The Epic; it’s perhaps the biggest mountain biking event on the Queensland calendar, and has well and truly earned its place through 14 years of events in many different forms. The 2016 Epic was just that, epic, but quite a far cry from the 114km, fireroad-heavy races of the early editions of the race. This year was the first that the event was held wholly on the Spicers Hidden Vale property. With the World Trail fairies busy in the months leading up to the event, the anticipation for an all new Epic was high.
Whispers of a race that was nearly 90km of pure singletrack floated through mountain biking communities, yet until only a month or so ago no one was really certain what the course would look like. The trails were opened a couple of weeks prior to the event with only 10km of ‘mystery’ trails remaining a surprise for race day.
With several months of picturesque Queensland springtime weather in the lead up to the Epic, the weather gods were unkind enough to drown out the event centre in the days leading up to the event. So much so, that the Saturday 20km ‘Chaser’ event was shortened to 11km to preserve the trails for the Sunday events. The Epic is no stranger to adverse weather, with the 2014 event evoking traumatic memories fromthose who raced the event of digging claggy, thick mud from bikes in order to facilitate further forward movement. Elite winning times were around half an hour slower than a dry year, making people very wary of the grey skies and frequent deluges on the Friday and Saturday events.
The sun shines on the Epic
In a stroke of luck, on Sunday we arose to sunny blue skies. With a boggy event centre and the trauma of 2014 still too real for many, there were many riders bracing themselves for a long, arduous day in the saddle. In a wise move, Epic organiser Hayden Brooks made the big call on the Saturday to delay the start to 10:00am, and cut 10km of the course deemed to be in an unsafe condition, for a total marathon distance of 77km.
The 2016 Epic was also a round of the 2016 XCM National Series Calendar, which meant that the Elite Men’s and Women’s field saw solid fields of talented marathon racers travelling from all over Australia to sample some of Queensland’s finest trails.
In the men’s race, national champion Brendan Johnson continued his streak of dominance, taking the win in a slim 19 sec margin over Queenslander Michael England. In third, only a minute down, was Victoria’s Adrian Jackson, no stranger to the podium of elite XCM racing in Australia.
The start line of both men and women’s field showed some great talent; both female and men’s national champ, national series race winners and prior national champs alongside Australian XCM worlds representative meant that the race could be anyone’s.
In the women’s race, series leader and national champion Peta Mullens made the trip up, but a recent bout of illness had her unsure of how her legs would hold up. After a rather recreational rollout, five or six of the field stayed together for the first hour. Samara Sheppard set the pace up the front with Anna Beck, Holly Harris, Em Viotto, Briony Mattocks and Sharon Heap following, Peta showing the virus had taken its toll losing contact after about 45mins.
Beck and Sheppard swapped turns riding tempo up the new Epic single track. When they gapped Harris by a few metres in the Remnant trail, Sheppard saw an opportunity and turned the screws a little, Sheppard and Beck soon losing visual contact with Harris. At the 27km mark, the trail turned into the ‘epic’ trail and Beck tested the waters on the rocky descent, unbeknownst to her that by the end of the singletrack she too would be out of visual contact of Sheppard.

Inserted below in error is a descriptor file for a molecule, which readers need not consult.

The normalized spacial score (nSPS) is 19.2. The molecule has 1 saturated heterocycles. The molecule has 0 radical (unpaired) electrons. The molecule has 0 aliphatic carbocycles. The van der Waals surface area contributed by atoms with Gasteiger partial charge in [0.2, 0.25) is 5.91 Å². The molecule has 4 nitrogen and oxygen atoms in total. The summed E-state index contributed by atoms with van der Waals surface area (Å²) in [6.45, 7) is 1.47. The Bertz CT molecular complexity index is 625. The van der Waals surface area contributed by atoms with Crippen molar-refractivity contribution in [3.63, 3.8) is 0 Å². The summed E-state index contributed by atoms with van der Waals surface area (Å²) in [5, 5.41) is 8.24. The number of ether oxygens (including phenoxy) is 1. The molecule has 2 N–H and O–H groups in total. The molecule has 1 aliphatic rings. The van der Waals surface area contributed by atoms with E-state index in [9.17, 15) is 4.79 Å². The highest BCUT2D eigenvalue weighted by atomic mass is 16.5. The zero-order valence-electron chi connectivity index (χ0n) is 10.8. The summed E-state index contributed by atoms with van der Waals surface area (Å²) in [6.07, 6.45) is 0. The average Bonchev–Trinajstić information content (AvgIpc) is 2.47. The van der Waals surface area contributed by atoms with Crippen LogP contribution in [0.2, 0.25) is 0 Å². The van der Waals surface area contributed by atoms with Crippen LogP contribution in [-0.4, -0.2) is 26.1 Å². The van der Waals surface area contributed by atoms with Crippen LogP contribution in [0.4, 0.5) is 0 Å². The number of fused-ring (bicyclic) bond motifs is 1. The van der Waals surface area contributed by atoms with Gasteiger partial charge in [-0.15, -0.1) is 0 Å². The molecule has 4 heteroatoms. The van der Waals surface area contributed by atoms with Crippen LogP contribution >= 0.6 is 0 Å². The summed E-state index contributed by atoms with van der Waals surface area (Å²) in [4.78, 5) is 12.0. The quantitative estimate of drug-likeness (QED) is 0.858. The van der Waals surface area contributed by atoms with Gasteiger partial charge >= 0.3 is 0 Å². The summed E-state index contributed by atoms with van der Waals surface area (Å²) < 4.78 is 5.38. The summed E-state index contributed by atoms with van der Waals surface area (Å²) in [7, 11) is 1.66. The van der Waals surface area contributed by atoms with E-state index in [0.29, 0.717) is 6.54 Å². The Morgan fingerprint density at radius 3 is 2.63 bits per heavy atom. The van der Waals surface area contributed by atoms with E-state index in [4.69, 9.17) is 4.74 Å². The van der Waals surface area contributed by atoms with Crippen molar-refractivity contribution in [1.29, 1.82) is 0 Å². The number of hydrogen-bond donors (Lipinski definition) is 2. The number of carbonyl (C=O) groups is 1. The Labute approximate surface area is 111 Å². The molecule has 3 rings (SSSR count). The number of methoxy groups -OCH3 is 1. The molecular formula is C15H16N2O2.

Further back, the tousle between Viotto and Mattocks was fierce, with Mattocks stamping her marathon footprint on the race and coming back strong in the closing kilometres.
In the end it was Beck clear for the remaining 50km of the race, finishing 6min ahead of Sheppard, with Mattocks a further 5mins down in third.
In the Elite Men’s race it was a bit more of a tousle, with a strong field it could have been anyone’s race. National Champion Brendan Johnson suffered some misfortune when he realised an hour prior to race start that he had forgot his shoes, borrowing a pair from fellow elite rider Ethan Kelly.
An early move from Tasman Nankervis saw him and Johnson clear, but reeled in by Russell Nankervis, Kyle Ward, Marc Williams and Andrew Blair. In the next climb Tasman dropped off the pace and Russell flatted, leaving Johnson to think this may have been the race for the day.
At the 40km mark, passing back through the event village, Brendan chose to change his shoes, losing time from the small group which had been bridged across to by Adrian Jackson and Michael England. Riding back to the main group, Ward had made a move and was off the front, Johnston, Williams and England reeled him in. The exertion of making it back to the front meant that Johnson waited, letting England set the pace in the final stages, attacking on the final climb with around 8km to go and leaving it all on the line for a winning margin of only 19seconds.
Despite the weather, the Flight Centre Active Travel Cycle Epic once again somehow managed to turned it on, hosting an exceptional event for the 2016 edition. Post-race, riders were talking about how amazing the trails were despite the deluge the day before. As usual, stories great heroic feats, excruciating cramps, and camraderie, good beer and wood fired pizza were all on the menu post race, and why not? It’s not called the Epic for nothing!